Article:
Pence: Limbaugh inspired me to go into radio, was ‘anchor’ for conservatives
Former Vice President Mike Pence talks about Rush Limbaugh’s friendship and how he influenced Pence’s decision to go into talk radio.
My good friend Rush Limbaugh died today, slipping gently away on a warm, overcast February Florida morning. He was 70.
To be clear, I met the legendary and revolutionary conservative talk show host in person just one time. But like millions of his listeners, we’ve spent the last 33 years together, hours upon hours, Monday through Friday, through good and bad times.
Wednesday’s death of the Hall of Fame broadcasting icon marks the end of a remarkable chapter in conservative talk radio. There were others before him and there will be many to follow – but there was only one Rush Limbaugh.
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I was in high school when I first heard him, broadcasting on WABC Radio in New York City. His distinctions were many – he was brash, boisterous, unapologetically conservative – and wickedly funny.
Detractors liked to qualify what Rush Limbaugh delivered each day as “entertainment” as if the substance was all “show” and not sincere – but they were wrong.
One of the many reasons Rush skyrocketed in the ratings and into radio royalty was because he wasn’t afraid to tell you what he believed – and why you should believe it, too. He had a way of putting into words what many of us were thinking or trying to articulate.
I met Rush Limbaugh in January of 1994, just a few weeks after graduating from college. It was a brief exchange, a conversation on a cold January day in the shadow of the EIB Building in Midtown Manhattan.
I was trying to decide what to do with my life. Hustling from his radio program to a waiting car to take him to his television studio, Rush stopped, listened and actually gave me advice that wound up changing my life.
“It’s not complicated,” he said. “If you want to be happy in life, you need to figure out what you want – and then go for it. Don’t settle for second best.
Each of us is uniquely gifted individuals, here for a season – all serving at God’s pleasure and timing.
Based on Rush’s advice, I turned down a job offer from Penguin Publishing and soon joined Newsday, a newspaper on Long Island. I’ve concluded that where I am today professionally is thanks to that single decision.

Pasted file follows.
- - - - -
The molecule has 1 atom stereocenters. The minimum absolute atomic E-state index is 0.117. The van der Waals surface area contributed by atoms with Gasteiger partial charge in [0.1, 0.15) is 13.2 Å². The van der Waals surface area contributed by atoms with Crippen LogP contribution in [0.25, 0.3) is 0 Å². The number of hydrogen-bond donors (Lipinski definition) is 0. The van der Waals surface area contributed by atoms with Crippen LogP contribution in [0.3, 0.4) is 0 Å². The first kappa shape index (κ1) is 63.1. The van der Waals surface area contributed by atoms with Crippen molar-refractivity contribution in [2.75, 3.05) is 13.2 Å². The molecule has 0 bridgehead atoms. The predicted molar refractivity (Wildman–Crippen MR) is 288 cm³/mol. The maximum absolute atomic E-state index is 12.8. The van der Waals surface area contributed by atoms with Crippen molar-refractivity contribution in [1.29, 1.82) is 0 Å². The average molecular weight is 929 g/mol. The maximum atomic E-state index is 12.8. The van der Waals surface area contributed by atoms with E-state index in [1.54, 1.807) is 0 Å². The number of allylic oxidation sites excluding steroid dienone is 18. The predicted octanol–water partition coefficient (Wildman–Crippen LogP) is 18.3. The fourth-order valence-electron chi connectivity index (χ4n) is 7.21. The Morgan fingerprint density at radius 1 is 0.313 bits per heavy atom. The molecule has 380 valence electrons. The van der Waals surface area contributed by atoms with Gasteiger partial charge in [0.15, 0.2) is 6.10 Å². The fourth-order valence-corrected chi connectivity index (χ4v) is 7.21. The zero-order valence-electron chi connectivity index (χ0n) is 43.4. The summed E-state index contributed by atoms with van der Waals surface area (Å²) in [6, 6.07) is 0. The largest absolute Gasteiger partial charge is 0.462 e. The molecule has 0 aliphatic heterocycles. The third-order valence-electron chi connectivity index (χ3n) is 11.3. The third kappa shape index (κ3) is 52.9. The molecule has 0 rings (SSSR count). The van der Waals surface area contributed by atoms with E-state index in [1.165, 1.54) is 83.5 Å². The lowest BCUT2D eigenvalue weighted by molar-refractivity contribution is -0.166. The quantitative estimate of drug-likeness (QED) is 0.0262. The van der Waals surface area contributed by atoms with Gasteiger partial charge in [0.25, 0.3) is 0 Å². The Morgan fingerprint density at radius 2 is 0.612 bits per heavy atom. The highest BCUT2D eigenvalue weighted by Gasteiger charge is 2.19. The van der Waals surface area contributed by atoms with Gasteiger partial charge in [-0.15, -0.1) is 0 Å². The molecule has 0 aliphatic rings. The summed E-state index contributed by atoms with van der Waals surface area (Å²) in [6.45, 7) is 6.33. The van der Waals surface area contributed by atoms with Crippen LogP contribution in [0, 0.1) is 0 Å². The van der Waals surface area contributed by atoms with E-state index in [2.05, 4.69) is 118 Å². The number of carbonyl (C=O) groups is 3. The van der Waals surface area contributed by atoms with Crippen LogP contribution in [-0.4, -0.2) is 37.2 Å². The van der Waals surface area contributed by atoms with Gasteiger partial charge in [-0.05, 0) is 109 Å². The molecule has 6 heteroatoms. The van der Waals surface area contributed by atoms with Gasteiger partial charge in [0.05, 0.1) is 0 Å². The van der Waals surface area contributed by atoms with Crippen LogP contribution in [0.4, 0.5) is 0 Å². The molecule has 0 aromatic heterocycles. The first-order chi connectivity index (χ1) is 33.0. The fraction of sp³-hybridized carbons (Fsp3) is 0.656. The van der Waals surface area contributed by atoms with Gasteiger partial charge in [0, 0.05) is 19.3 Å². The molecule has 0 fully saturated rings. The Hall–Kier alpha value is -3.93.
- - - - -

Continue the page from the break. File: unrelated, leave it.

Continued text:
For the past year, the 70-year-old Missouri native had told his audience that he was a man at peace – eager to live, but confident about where he was going when he eventually died.
“I try to remain as committed to the idea what’s supposed to happen, will happen when it’s meant to,” he said just prior to this past Christmas. “I mentioned at the outset of this – the first day I told you – that I have a personal relationship with Jesus Christ. It is of immense value, strength, confidence.”
He continued, “And that’s why I’m able to remain fully committed to the idea that what is supposed to happen will happen when it’s meant to. There’s some comfort in knowing that some things are not in our hands.”
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Letting go isn’t easy for anyone, especially someone like Rush whose sheer grit and hard work helped him overcome years of personal and professional challenges. But when faced with his own mortality, he relinquished his grip and looked forward to eternity.
Lunchtime workouts and errands in the car won’t be the same without my reliable radio companion. But in thinking of Rush’s promotion to Glory, I’m reminded of an old German poem, titled “Leuchtende Tage” – which translates into “Bright Days” or “Radiant Days.”
“Do not cry because they are past!” the poet Ludwig Jacobowski wrote. “Smile, because they once were!”
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Rush Limbaugh used to somewhat jokingly refer to himself as, “Talent on loan from God” – a line that infuriated some, but a phrase that was theologically accurate. Each of us is uniquely gifted individuals, here for a season – all serving at God’s pleasure and timing.
But all loans eventually come due – and Rush Limbaugh’s death is our loss, but Heaven’s gain.
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